Photo: New Millionaire Circle members, Heath Plummer, and Pete Scheiber with Dirk Brinkman (Kitty Ypma photobomb)
Gratitude for 2017: Dirk Brinkman's Christmas celebration speech
We are gathered on the unceded territory
of the Squamish, Musqueam and Tseil Waututh territory,
territory that lies on the shores
of the unceded Salish Sea.
We choose to gather each year
on, or close to, the longest night.
Martin Luther King said
"Only in the dark, can you see the stars."
The solstice is when Earth's axial tilt
turns back again towards the sun,
towards spring, towards life.
2017 was the year in which Canada's
Truth and Reconciliation Report
issued its Call to Action.
"Reconciliation is a process
of healing relationships
that requires public truth sharing,
apology and commemoration
that acknowledge and redress past harms."
We chose to gather here
at the Aboriginal Education Centre,
in 2017, Canada's Year of Reconciliation.
The last time I was here
around this fire pit
was just over 25 years ago,
with 21 aboriginal inmates
from BC's prison system.
All had been in maximum security
over 12 years, many for longer.
Now in Ferndale's minimum security centre,
their challenge was how to transition
back into society and hopefully,
back into their communities.
John Huizinga and Sydney Brannon,
two of our project managers,
had worked them through a program
of our silviculture work in the Fraser Valley
as preparation for their release.
Here we were in the Native Education centre
around a fire, with sweet grass ceremonies
drumming, healing, forgiveness and completion
before their release in a few weeks.
But one slipped away, escaped during the ceremony.
Working with these young men
gave us a bit of insight into the darkness of
assimilation without consent, of abuse.
It gave us a visceral connection with
the darkness of rage.
How one hurt leads to many others.
In our own small way,
we are also in the business of reconciliation.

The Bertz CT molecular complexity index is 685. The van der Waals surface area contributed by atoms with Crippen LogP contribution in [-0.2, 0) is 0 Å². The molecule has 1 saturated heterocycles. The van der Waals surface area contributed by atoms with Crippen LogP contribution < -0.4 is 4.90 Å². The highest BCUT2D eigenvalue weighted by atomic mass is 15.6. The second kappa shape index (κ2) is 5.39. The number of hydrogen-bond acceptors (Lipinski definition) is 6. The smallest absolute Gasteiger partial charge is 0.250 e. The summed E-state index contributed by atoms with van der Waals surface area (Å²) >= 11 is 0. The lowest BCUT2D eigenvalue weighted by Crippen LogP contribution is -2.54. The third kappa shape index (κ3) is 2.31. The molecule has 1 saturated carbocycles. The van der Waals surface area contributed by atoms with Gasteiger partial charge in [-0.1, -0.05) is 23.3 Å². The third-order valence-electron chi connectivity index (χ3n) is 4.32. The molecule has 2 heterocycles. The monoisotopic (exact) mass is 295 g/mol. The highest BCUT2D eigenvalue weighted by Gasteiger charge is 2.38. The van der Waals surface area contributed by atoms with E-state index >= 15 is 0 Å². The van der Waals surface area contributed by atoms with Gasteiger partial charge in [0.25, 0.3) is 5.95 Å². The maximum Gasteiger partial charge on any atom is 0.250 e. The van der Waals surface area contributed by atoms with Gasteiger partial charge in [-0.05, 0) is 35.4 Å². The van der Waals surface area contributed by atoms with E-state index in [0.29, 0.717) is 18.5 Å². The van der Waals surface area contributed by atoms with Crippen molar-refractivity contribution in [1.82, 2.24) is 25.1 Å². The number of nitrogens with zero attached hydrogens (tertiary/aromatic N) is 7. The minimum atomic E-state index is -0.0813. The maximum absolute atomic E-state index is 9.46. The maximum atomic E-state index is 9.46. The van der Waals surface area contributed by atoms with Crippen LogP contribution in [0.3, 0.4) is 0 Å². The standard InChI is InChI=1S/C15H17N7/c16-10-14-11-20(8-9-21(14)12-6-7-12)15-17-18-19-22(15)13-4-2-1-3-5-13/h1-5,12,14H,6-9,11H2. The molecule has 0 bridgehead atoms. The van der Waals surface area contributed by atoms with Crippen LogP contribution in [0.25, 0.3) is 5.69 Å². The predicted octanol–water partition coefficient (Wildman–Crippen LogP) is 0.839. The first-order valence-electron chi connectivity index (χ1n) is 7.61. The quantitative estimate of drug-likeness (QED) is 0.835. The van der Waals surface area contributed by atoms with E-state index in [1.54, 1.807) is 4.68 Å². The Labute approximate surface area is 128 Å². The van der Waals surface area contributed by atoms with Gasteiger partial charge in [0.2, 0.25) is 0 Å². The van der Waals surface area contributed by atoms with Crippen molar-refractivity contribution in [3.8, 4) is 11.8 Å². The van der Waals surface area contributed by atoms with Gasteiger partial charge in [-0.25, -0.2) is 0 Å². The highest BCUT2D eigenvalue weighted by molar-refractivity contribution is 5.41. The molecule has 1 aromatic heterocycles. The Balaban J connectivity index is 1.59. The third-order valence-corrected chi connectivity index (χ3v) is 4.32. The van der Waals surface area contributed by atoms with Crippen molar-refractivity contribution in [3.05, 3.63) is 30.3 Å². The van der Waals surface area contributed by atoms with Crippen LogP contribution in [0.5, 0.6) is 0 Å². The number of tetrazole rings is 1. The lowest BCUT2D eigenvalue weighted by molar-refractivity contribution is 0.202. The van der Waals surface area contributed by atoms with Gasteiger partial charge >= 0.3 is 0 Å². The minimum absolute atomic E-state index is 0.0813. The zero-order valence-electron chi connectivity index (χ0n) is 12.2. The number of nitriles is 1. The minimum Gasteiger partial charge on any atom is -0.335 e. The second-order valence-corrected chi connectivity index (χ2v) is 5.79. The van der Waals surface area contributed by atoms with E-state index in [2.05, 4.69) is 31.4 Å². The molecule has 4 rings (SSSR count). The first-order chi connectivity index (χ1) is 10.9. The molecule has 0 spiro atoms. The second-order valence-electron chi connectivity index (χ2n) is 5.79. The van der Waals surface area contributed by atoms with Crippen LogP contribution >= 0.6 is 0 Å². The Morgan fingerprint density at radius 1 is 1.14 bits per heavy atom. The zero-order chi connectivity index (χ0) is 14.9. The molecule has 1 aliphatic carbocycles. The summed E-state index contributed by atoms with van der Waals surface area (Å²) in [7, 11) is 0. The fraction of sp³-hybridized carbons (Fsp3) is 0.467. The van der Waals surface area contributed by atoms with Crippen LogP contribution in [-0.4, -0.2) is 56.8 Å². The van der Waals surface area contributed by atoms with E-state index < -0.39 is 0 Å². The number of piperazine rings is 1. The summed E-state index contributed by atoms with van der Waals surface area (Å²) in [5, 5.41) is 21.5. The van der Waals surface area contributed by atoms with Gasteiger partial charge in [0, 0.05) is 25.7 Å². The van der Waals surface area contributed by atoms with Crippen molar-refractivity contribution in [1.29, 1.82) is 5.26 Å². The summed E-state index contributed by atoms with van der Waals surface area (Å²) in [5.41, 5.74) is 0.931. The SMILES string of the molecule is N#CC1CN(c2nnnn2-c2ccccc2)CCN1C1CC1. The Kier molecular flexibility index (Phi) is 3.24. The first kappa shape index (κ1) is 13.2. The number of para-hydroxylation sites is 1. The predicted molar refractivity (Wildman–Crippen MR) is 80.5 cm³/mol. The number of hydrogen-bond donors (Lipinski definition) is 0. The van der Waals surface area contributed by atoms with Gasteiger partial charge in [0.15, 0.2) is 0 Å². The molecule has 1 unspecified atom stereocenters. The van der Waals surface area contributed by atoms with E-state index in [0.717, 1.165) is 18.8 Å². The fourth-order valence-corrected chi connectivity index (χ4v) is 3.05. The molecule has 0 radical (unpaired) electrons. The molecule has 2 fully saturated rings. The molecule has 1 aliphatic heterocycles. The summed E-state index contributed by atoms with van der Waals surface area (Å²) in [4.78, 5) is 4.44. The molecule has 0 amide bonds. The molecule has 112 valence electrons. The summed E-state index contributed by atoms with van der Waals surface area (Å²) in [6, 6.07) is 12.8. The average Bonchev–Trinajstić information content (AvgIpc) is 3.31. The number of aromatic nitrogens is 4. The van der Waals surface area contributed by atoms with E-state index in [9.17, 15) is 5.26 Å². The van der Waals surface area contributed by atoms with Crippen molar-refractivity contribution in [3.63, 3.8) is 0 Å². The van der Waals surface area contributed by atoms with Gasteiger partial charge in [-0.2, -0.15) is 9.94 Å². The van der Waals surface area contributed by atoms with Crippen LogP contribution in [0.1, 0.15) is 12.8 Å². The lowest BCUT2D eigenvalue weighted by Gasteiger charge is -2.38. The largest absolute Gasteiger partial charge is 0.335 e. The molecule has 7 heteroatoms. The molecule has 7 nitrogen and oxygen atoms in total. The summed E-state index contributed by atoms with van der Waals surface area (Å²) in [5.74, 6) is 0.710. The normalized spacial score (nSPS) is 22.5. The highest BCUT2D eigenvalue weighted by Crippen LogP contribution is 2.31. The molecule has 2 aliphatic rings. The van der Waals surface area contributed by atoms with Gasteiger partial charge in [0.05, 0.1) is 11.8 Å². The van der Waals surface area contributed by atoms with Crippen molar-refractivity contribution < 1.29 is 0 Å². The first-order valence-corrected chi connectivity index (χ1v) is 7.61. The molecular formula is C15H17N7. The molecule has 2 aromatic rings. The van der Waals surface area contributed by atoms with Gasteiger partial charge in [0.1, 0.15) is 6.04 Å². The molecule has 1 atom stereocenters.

Not just through our aboriginal partnerships,
but in the unique way of reconciliation
with the land.
Fourty nine years ago
I was slashing ahead of the rising waters
of the Bennet Dam in the flooding valleys
of the Findlay River, up by the lngenika.
Witness and abuser in the absolute destruction
of the Findlay, Peace, Parsnip and Nation Valleys.
One day I learned something unique
about the ultimate potential of human performance
from my aboriginal friend
Francis Isaac, Tsey Key Chief.
A slasher had started a fire in his slash that
threatened to burn up all of our work.
Francis called me to follow him
and he began to cut a swath
through this tangled randomly felled slash
in a way that was like a mad dance.
He cut each Log with lightning speed,
some sprung free, seemingly in any direction
he anticipated each logs action
stepping out of the way without
without breaking stride with his long saw.
I threw the logs out of the fire break
and we contained the fire.
That was the first time I witnessed
a High-Ball Flow-State,
moving impossibly dangerously fast
without fear or hesitation.
From that day
I determined to discover high ball falling.
Two years later I welcomed
the opportunity of reconciliation
with the abuse and misuse of land
and the opportunity to adapt highball treeplanting.
We have all had moments of flow state.
When time seems to dilate, so
an afternoon goes by like it is five minutes
and each moment seems to slow down like
Flow state requires focus and goal
it arises from a clear purpose.
It is that highball flow-state
that is planting one point four billion trees.
It is that highball flow-state
through which we manage constant change.
In remote project environments,
where anything can happen.
Flow state gives us extraordinary abilities.
Boosts the immune system,
and overcomes health and physical effects
you might expect, from doing
the hardest work in the world.
Tonight we have gathered here
people who work with us
in the reforestation and restoration of the land,
restoring developed areas.
This is also the path of reconciliation
with the land and the biosphere
on which the peaceful future
of all peoples and on which
all of life, depends.
As the abuse of land is exposed
through public truth sharing,
the work of acknowledging
and restoring past harms
will be as important as reconciliation